Dark Pools Under Scrutiny from Securities Regulators

The U.K. Financial Conduct Authority (FCA) is going to shine the light on dark pools, according to the USA Today. The FCA will begin investigating dark pool conflicts of interest as one of its priorities over the next year, according to an announcement of its 2015-2016 priorities. This story was also covered by Bloomberg.

Dark pools seem to increasingly be the target of examinations by securities regulators and are ripe for whistleblower tips. Last summer, SEC Chair Mary Jo White expressed concern about the lack of transparency in dark pools in a speech. At that time, White said the SEC would work with the Financial Industry Regulatory Authority (FINRA) to expand disclosures by dark pools and consider requiring brokers to disclose routing decisions of large orders for institutional clients.

The SEC has also issued several fines against dark pool operators over the last year. Last summer, the SEC fined Liquidnet $2 million for allowing a separate business unit to improperly use the confidential information from its products for marketing purposes. In January, they also fined UBS $14.5 million for accepting trade orders at its dark pool in increments under a penny.

New York State has launched its own investigation into the operations of dark pools run by at least a half dozen investment banks. Goldman Sachs, Morgan Stanley, Credit Suisse, Deutsche Bank and UBS are some of the names that were mentioned in a Wall Street Journal article last year.

New York Attorney General Eric Schneiderman also filed a lawsuit against Barclays for misleading investors and violating the Martin Act last year. The lawsuit claims that Barclays made various material misrepresentations to its customers regarding order flow and the operation of its dark pool. It survived a motion to dismiss in February of this year.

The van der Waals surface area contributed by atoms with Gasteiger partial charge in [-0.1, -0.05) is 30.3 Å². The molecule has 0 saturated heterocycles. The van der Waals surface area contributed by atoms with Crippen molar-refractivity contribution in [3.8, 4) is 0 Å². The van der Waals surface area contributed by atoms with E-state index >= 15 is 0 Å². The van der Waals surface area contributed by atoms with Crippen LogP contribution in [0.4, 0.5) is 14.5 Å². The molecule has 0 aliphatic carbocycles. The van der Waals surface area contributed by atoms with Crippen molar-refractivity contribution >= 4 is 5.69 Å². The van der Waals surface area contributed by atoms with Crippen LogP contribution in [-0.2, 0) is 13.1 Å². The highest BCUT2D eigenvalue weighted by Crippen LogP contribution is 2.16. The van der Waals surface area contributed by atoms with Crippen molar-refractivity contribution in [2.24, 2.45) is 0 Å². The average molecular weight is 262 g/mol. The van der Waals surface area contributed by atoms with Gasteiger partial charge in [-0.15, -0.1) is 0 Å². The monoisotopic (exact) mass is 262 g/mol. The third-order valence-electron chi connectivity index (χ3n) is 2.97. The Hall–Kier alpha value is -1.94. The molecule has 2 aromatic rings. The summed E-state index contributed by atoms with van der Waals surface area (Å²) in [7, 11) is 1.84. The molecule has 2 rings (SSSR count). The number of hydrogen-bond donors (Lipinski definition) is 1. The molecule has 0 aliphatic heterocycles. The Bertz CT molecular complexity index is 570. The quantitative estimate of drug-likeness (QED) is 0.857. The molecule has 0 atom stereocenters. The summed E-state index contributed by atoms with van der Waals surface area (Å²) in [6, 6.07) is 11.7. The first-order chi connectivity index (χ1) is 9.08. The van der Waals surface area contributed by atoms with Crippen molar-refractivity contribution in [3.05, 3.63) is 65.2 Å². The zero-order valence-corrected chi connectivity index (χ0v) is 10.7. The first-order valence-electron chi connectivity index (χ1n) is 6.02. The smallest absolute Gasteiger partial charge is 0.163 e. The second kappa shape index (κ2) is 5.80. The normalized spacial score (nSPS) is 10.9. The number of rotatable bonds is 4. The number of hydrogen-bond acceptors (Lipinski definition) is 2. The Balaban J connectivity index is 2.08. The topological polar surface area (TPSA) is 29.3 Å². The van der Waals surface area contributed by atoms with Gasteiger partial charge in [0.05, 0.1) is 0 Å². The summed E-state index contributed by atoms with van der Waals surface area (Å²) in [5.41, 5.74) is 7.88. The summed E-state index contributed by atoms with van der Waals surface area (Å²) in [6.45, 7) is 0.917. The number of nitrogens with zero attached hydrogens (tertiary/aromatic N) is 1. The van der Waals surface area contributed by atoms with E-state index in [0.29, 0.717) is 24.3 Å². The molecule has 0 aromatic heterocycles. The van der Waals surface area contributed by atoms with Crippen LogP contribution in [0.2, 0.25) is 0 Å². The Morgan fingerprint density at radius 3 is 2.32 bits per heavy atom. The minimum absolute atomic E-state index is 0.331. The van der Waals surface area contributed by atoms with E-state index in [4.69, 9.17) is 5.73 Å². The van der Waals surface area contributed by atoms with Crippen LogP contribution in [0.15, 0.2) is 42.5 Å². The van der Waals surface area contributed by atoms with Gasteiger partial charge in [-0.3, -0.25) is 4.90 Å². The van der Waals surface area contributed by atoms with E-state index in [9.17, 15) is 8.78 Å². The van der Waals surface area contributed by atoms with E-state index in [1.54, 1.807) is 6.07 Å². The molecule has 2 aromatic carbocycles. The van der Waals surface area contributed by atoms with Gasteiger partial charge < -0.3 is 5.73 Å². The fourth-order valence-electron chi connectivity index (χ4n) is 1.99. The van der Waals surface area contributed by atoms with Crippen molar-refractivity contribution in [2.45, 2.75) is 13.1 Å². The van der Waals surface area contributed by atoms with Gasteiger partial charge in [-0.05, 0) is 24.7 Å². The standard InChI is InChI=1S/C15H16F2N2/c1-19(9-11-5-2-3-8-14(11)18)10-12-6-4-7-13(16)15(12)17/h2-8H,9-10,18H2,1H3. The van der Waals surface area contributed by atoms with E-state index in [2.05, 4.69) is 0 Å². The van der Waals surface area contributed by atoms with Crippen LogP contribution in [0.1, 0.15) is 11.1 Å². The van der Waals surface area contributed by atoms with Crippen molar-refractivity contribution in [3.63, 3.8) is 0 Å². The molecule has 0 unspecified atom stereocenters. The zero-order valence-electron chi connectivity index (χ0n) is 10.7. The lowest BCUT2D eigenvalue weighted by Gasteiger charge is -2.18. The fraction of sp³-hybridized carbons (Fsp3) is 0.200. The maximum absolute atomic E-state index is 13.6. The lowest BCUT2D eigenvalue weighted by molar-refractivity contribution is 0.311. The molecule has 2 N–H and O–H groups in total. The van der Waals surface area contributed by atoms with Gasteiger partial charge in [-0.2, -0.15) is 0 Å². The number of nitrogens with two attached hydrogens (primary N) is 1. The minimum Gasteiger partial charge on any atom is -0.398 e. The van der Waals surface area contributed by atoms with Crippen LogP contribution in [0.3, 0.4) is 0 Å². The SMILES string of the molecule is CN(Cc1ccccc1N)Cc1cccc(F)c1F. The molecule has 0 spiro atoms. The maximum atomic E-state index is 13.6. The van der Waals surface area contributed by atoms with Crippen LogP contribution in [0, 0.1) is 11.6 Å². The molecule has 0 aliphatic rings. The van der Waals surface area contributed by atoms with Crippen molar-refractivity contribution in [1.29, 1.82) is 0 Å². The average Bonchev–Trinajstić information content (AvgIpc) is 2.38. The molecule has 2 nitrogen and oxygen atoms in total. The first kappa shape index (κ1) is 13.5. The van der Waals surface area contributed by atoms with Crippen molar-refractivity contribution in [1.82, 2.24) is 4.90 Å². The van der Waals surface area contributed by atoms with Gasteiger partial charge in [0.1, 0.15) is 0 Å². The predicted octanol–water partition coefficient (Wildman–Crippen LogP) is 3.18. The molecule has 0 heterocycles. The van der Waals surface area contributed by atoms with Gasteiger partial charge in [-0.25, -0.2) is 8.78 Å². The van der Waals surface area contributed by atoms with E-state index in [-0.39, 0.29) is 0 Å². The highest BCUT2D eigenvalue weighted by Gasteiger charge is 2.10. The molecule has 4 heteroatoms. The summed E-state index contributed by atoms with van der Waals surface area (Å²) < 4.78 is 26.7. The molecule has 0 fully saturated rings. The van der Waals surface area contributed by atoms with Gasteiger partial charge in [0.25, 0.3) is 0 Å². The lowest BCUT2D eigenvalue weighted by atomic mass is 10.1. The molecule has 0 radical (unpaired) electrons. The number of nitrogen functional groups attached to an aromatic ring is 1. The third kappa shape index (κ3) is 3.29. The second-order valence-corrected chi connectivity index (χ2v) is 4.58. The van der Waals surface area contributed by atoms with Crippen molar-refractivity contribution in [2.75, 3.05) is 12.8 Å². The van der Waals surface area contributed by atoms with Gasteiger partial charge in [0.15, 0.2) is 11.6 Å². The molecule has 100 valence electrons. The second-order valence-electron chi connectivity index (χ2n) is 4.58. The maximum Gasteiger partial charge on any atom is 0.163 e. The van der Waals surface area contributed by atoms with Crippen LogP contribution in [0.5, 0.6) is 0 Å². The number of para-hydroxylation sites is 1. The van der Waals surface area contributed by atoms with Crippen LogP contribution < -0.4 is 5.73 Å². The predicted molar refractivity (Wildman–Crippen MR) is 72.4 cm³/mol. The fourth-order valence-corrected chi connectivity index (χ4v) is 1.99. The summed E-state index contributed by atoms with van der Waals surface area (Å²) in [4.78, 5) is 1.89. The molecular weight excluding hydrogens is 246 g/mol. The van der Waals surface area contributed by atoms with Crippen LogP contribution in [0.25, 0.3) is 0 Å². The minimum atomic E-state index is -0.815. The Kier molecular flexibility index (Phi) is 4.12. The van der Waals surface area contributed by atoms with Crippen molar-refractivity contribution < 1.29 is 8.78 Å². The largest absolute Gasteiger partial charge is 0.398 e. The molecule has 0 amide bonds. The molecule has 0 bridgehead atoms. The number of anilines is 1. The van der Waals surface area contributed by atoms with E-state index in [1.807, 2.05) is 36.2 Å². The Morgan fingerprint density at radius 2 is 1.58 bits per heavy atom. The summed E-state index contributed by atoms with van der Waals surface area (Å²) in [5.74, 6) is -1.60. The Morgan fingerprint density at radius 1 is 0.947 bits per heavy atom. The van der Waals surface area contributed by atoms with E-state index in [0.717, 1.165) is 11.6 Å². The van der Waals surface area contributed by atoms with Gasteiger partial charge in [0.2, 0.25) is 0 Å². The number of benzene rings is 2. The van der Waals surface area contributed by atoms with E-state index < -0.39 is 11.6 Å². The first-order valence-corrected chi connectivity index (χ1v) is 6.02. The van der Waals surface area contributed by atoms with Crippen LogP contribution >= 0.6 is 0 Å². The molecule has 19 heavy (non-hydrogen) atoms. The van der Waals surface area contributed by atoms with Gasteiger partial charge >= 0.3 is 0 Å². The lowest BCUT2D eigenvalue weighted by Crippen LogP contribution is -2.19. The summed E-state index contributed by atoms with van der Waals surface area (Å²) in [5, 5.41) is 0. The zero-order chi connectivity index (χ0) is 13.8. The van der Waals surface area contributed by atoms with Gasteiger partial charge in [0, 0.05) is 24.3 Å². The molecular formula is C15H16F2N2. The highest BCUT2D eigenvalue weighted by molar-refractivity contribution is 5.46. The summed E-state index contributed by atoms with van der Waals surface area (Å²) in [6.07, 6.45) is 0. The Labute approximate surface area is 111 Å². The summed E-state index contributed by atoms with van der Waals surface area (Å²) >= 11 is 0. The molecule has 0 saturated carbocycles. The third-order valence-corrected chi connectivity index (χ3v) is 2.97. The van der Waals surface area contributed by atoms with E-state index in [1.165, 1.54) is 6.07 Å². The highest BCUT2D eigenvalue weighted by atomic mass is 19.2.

With at least three government agencies around the world looking at practices in this industry, it could be safe to say that it is right up there with high frequency trading as a potential source of future enforcement actions by regulators.

For those that aren’t familiar with them, a dark pool is an off-exchange forum for anonymous transactions in securities. They have been used across various securities, including stocks, the foreign exchange market and fixed income bonds. Dark pools started in the late 1980s in order to provide a place to transact larger orders in securities without the pricing impact of posting on a public exchange. Activity in these forums was still a small percentage of trades as late as 2005, when they accounted for less than 5 percent of total trading. However, estimates put the number as high as 12 percent in 2012. Subsequently, there has been more and more interest in executing trades off the public exchanges. In 2014, approximately 40 percent of US stock trades did not happen on a public exchange.

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